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Strikeforce Technologies, Inc. v. Phonefactor, Inc.

United States District Court, Third Circuit

November 13, 2013

STRIKEFORCE TECHNOLOGIES, INC., Plaintiff,
v.
PHONEFACTOR, INC., and FIRST MIDWEST BANCORP, INC. Defendants,

REPORT AND RECOMMENDATION

MARY PAT THYNGE, Magistrate Judge.

I. INTRODUCTION

On March 28, 2013, StrikeForce Technologies, Inc. ("StrikeForce") brought this action against First Midwest Bancorp, Inc. ("FMBI"), and PhoneFactor, Inc. ("PhoneFactor"), alleging infringement of U.S. Patent No. 7, 870, 599, (the "'599 patent").[1] Following an initial motion to dismiss, StrikeForce filed an amended complaint on June 25, 2013.[2] Presently before the court is FMBI's motion to dismiss the amended complaint pursuant to FED. R. CIV. P. 12(b)(6) for failure to state a claim upon which relief can be granted.[3] Because StrikeForce has sufficiently pled only one of its claims, FMBI's motion to dismiss should be denied in part and granted in part.

II. BACKGROUND

A. Factual Allegations

StrikeForce is a corporation incorporated in the state of Wyoming, with its principal place of business located in Edison, New Jersey.[4] FMBI is a corporation incorporated in the state of Delaware, with its principal place of business in Itasca, Illinois.[5] FMBI has a subsidiary, First Midwest Bank, which operates in the state of Illinois.[6] First Midwest Bank is not a party to this action.

StrikeForce owns the '599 patent.[7] This patent is directed to a multichannel security system and method for authenticating a user seeking access to websites and virtual private networks (VPNs), such as those used for conducting banking, social networking, business activities, and other online services.[8] This technology is sometimes referred to as "out-of-band" authentication.[9]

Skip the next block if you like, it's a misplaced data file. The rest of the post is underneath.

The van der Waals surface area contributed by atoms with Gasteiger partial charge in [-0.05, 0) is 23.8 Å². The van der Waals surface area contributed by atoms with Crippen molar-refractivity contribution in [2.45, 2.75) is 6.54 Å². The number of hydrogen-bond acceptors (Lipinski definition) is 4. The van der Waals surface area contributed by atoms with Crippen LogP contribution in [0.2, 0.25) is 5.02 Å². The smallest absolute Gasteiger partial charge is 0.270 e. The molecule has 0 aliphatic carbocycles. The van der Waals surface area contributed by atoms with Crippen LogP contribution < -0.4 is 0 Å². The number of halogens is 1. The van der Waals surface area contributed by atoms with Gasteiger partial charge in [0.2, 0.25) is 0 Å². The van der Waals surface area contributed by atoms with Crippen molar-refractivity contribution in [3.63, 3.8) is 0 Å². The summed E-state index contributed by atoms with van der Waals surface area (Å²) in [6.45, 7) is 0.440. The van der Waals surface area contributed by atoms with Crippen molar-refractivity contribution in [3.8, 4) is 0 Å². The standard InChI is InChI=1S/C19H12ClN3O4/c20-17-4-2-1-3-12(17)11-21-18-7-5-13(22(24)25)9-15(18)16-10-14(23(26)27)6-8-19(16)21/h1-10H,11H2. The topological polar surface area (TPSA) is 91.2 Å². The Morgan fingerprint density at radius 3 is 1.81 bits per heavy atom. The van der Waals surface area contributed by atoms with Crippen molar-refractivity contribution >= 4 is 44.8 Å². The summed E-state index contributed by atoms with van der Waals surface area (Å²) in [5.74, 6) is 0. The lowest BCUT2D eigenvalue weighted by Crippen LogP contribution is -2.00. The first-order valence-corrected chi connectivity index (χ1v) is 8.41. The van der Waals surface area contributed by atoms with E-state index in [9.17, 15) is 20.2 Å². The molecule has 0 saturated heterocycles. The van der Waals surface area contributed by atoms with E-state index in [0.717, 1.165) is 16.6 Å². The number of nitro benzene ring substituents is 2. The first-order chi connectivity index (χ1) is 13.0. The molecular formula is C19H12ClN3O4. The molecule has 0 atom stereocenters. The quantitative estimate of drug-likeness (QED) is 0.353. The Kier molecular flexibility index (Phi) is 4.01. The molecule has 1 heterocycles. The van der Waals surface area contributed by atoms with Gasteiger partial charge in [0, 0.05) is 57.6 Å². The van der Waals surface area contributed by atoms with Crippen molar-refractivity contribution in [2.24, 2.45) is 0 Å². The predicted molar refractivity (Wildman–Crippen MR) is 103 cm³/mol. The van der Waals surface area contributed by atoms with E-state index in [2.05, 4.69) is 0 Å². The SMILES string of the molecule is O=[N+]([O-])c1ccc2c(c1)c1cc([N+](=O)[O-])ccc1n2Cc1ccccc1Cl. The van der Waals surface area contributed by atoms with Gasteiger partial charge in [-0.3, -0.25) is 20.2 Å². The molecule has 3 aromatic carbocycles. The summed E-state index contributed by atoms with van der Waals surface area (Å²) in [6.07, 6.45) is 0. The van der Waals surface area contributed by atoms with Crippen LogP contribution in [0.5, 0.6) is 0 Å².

In 2011, PhoneFactor submitted to the U.S. Patent and Trademark Office a patent application for out-of-band authentication.[10] StrikeForce subsequently contacted PhoneFactor, giving notice of its '599 patent.[11] Prior to PhoneFactor's application, in August 2010, PhoneFactor and First Midwest Bank entered into a three year agreement, in which PhoneFactor would provide First Midwest Bank with its service.[12] StrikeForce claims both PhoneFactor and FMBI infringe the '599 patent by making, using, offering for sale, or selling a system and method for out-of-band authentication.[13]

StrikeForce alleges a number of facts addressing the intermingling between First Midwest Bank and FMBI. For example, First Midwest Bank and FMBI are headquartered at the same location in Illinois.[14] Nearly all of the value of FMBI's $8.1 billion in assets is attributable to First Midwest Bank.[15] The official web page for First Midwest Bank contains "Investor Relations" pages referencing information related to corporate governance, stock information, and how one can invest in the company, all of which relate to FMBI.[16] First Midwest Bank has the same governance policies and procedures adopted by FMBI.[17] Finally, FMBI and First Midwest Bank have the same Chief Executive Officer, Chief Operating Officer, Chief Financial Officer, Treasurer, Corporate Secretary and Chief Risk Officer.[18]

B. Position of the Parties

StrikeForce argues FMBI's subsidiary, First Midwest Bank, infringes its patent.[19] It contends FMBI is liable for that infringement under two similar theories: (1) FMBI and First Midwest Bank are alter egos of each another, and (2) First Midwest Bank infringed in its capacity as an agent of FMBI.[20]

FMBI argues StrikeForce's amended complaint does not satisfy the pleading standards of FED. R. CIV. P. 8(a) because it fails to allege facts sufficient to support an infringement claim.[21] Specifically, FMBI claims StrikeForce fails to touch the "fraud or injustice in use of the corporate form" element under both the alter ego theory and agency theory.[22] FMBI also argues StrikeForce has not alleged that FMBI directed the specific infringing actions of First Midwest Bank, a necessary element for agency.[23] Finally, FMBI asserts any alleged facts supporting the missing elements are merely legal conclusions, and do not constitute a well-pled complaint.[24]

In response to FMBI's motion to dismiss, StrikeForce insists it has successfully pleaded a claim, specifically by arguing "fraud" is not a mandatory component of the alter ego theory, [25] and the amended complaint is replete with allegations supporting agency.[26] Furthermore, StrikeForce points out that FMBI, in its motion to dismiss, includes and relies upon documents not integral to or explicitly relied upon in the complaint, and therefore, the motion to dismiss must be converted ...


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